Unit 1 of the much delayed Taishan nuclear power plant in Guangdong province has secretly started up earlier this month, despite new problems identified by China’s National Nuclear Safety Administration (NNSA) just one week earlier.
It comes less than six months after an investigation by FactWire revealed cracks in important components of the same reactor, including a defective reactor vessel head that is set to remain in use for seven years.
As projects using the same design in Finland and France continue to be plagued by delays and faults, Taishan unit 1 is scheduled to become the first European Pressurised Reactor (EPR) to enter commercial operation.
Data from the International Atomic Energy Agency (IAEA) shows that the reactor has reached first criticality, the point at which a nuclear reaction begins, on 6 June, although CGN Power, the plant’s major shareholder, did not officially announce the start-up on its website.
However, in a report published just a week earlier, the NNSA had identified six major issues in Taishan unit 1 following a safety inspection in late May. It further said that the operator, Taishan Nuclear Power Joint Venture, must rectify the problems before starting up the reactor.
According to the report, the problems included equipment malfunction such as failure of reactor monitoring systems, and human error in responding to false alarms.
The Chinese regulator called for ‘increased training for operating staff in order to minimise human error’, but did not mention how much time was supposedly required to resolve the issues.
It is also unclear whether the company has already rectified the problems.
The reactors at Taishan uses seawater as coolant, which is then pumped back into the sea. A satellite image taken on 10 June shows that the warm water discharge in the plant’s 3.4km water channel is clearer than normal seawater.
Another satellite image taken on 17 June also shows the plant discharging water, which created a 250-metre long wave in the channel. Both images suggest that the cooling system was in operation.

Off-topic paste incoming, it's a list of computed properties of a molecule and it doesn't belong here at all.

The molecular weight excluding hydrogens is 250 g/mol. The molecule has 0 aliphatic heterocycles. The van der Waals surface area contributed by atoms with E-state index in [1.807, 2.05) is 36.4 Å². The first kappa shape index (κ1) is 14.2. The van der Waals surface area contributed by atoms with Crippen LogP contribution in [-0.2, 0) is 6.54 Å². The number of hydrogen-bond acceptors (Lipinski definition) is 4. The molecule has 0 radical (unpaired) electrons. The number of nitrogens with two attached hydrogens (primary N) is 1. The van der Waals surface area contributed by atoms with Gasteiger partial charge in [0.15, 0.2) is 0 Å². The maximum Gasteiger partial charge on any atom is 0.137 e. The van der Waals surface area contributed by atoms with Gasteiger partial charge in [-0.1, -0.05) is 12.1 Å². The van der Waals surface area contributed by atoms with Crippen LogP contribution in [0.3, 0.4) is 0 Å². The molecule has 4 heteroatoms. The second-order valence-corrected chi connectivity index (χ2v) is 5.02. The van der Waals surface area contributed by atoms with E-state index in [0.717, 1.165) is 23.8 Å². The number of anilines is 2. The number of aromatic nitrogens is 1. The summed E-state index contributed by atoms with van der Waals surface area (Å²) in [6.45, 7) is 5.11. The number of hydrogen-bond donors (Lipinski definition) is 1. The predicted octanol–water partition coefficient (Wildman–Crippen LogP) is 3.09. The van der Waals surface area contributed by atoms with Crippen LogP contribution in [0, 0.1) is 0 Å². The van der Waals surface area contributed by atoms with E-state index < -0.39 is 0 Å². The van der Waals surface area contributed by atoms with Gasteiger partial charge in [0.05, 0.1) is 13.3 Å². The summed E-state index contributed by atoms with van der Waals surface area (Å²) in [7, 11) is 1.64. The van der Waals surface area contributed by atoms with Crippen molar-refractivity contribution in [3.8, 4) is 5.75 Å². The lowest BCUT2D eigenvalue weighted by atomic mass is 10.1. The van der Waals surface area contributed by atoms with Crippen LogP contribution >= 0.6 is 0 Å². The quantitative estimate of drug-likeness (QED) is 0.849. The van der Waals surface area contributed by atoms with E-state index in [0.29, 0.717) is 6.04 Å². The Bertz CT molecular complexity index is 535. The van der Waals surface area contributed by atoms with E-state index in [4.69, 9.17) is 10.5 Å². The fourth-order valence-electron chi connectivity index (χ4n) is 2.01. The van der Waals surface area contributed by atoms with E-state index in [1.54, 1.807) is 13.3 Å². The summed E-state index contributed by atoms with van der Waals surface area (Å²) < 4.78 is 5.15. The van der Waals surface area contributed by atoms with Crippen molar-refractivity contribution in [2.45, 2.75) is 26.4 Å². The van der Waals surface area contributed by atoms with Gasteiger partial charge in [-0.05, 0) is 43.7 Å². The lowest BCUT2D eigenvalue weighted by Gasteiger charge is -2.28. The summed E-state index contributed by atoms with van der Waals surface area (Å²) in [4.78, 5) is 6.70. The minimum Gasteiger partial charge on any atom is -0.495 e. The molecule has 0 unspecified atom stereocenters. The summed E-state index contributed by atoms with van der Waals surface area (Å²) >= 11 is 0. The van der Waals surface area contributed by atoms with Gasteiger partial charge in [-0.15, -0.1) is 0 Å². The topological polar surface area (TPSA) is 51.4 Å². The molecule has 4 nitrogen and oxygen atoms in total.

China was the third country to build the new-generation French-designed EPRs, after Finland and France – both of which are facing construction setbacks.
In 2015, the reactor vessel heads at France’s Flamanville 3 were found to have weak spots due to carbon concentrations that could weaken the resilience of the steel.
The reactor was later ruled fit for service by French nuclear regulator ASN, but utility firm EDF, the owner of Flamanville 3 and also a minority partner in the Taishan project, must replace the vessel head by 2024.
Meanwhile at Taishan, when the NNSA issued a fuel loading permit for unit 1 in April, it only required CGN to develop a testing method for its reactor vessel head ‘as soon as possible’.
‘If developments fail or test results are unfavourable, the cover shall not be used by the end of April 2025,’ the permit reads.
Earlier in January, the NNSA published another inspection report which listed 20 areas for improvement at Taishan, including ‘unclear roles and responsibilities’ concerning fuel loading.
The report also pointed out that some pipelines required frequent repairs due to welding defects, for which the operator was only instructed to perform standard inspections and testing.
Other problems identified in the report included wrong signage in the plant, lock failure in high radioactive areas, random reboots of the digital reactor monitoring system and incomplete training for nuclear fuel operators.
In December, FactWire revealed that a deaerator in Taishan unit 1 cracked during testing and must be replaced, as well as high carbon concentrations in upper head of a steam generator that had make them more prone to cracks. At the time CGN only admitted that there were ‘partial defects’ in the welding of the deaerator.
CGN did not respond to FactWire’s enquiries regarding the start-up.
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